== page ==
2. “Gluten free is just a fad.”  Yes, to some people it is and I will admit that there is a lot of info out there that would make it seem that way.  For many of us, this is a way of life.  It’s the way it HAS to be and I don’t have a choice in it.  By the way, if you are following a gluten free diet to lose weight, it doesn’t really work that way.  I would encourage you to look into a Paleo diet.

3.  “I couldn’t give up bread and pasta.  I don’t know how you do it.”  This one cracks me up because it usually comes from someone who has never had to give anything up.  When you HAVE to do something for your health, you do it, even if you don’t want to.

4.  “I can’t believe that they haven’t come up with a pill so you can eat wheat.”  They are, honestly, working on it but I’m still not sure if I would take it.  I mean, what if it doesn’t work?  So, until it is a for sure thing, I will avoid anything with gluten.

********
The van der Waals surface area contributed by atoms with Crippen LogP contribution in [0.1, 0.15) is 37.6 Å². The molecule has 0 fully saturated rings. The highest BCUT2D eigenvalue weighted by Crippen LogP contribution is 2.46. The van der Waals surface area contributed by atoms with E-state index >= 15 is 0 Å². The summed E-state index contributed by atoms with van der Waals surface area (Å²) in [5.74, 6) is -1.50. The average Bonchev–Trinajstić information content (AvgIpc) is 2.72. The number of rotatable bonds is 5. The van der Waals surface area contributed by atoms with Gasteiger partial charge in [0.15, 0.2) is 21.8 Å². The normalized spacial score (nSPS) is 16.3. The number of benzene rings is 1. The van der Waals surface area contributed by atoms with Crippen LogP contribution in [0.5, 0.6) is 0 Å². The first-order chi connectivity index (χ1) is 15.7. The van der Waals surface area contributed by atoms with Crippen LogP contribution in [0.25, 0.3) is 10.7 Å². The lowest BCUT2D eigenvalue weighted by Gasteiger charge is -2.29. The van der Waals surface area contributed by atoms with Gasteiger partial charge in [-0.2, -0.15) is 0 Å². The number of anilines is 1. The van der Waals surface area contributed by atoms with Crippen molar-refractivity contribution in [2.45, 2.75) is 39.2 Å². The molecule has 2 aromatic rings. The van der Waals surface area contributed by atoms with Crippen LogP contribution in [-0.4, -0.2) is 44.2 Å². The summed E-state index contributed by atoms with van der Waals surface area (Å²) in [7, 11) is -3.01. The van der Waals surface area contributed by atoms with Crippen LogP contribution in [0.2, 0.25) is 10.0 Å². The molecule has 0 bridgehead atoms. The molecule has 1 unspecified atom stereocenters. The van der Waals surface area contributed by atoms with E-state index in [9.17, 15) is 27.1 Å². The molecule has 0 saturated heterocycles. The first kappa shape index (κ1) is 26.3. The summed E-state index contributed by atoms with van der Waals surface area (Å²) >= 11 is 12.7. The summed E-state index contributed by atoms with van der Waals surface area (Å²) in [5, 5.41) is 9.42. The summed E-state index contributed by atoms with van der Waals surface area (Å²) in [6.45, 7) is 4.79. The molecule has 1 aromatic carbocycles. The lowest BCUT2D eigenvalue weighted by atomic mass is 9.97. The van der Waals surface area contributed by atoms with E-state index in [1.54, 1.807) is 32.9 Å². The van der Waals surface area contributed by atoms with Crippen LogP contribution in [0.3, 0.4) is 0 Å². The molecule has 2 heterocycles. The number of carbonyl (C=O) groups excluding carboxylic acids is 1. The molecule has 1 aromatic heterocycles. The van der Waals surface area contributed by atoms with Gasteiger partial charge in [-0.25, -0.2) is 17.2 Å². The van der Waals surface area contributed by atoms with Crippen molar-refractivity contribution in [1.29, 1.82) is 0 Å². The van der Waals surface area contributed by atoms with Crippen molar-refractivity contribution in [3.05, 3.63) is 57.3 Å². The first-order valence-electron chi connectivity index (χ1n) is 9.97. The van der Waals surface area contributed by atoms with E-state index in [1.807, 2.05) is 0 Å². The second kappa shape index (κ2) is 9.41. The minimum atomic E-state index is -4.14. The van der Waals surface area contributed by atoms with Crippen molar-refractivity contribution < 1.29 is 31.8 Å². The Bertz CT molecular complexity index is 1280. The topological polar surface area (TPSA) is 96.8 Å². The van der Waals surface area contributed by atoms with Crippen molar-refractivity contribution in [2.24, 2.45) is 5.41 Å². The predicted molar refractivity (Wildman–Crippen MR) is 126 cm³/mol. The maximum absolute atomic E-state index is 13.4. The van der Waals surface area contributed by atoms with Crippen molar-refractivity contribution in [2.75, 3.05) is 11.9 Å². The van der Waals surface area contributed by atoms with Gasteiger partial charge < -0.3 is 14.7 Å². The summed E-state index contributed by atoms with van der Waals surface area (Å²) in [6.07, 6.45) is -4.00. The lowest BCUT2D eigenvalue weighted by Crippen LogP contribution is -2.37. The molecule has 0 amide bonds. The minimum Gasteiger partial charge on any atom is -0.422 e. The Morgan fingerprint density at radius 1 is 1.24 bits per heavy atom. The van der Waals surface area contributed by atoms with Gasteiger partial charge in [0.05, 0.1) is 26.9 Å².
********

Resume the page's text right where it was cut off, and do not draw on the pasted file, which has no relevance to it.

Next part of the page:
5.  “I think this is gluten free.”  Think?  Really?  I think my brakes work on my car.  This is something I run into at restaurants a lot and a lot of this is just not educating people, which is our responsibility.  Either an item is or it isn’t gluten free, end of story.   And by the way, removing croutons from a salad, taking a bun out from under and on top of a hamburger, etc doesn’t make an item gluten free, it just makes it bread free.

6.  “If gluten is so bad, why do people still eat it?”  This is a super good question.  For most people, gluten doesn’t affect people, just like peanuts aren’t dangerous for people without a peanut allergy.  My body won’t process the gluten (the protein found in wheat, barley and rye) and actually causes my body to reject food, to cause my body to not absorb minerals, etc.  If your body can still process gluten, there is no need to cut it out although I would recommend limiting your intake.

These are just a few things that I hear and, to be honest, most just roll of my back.  The lesson here?  Just be cautious of what you say!

By the way, don’t forget to follow me on Facebook and on Twitter at @MissSillyYak!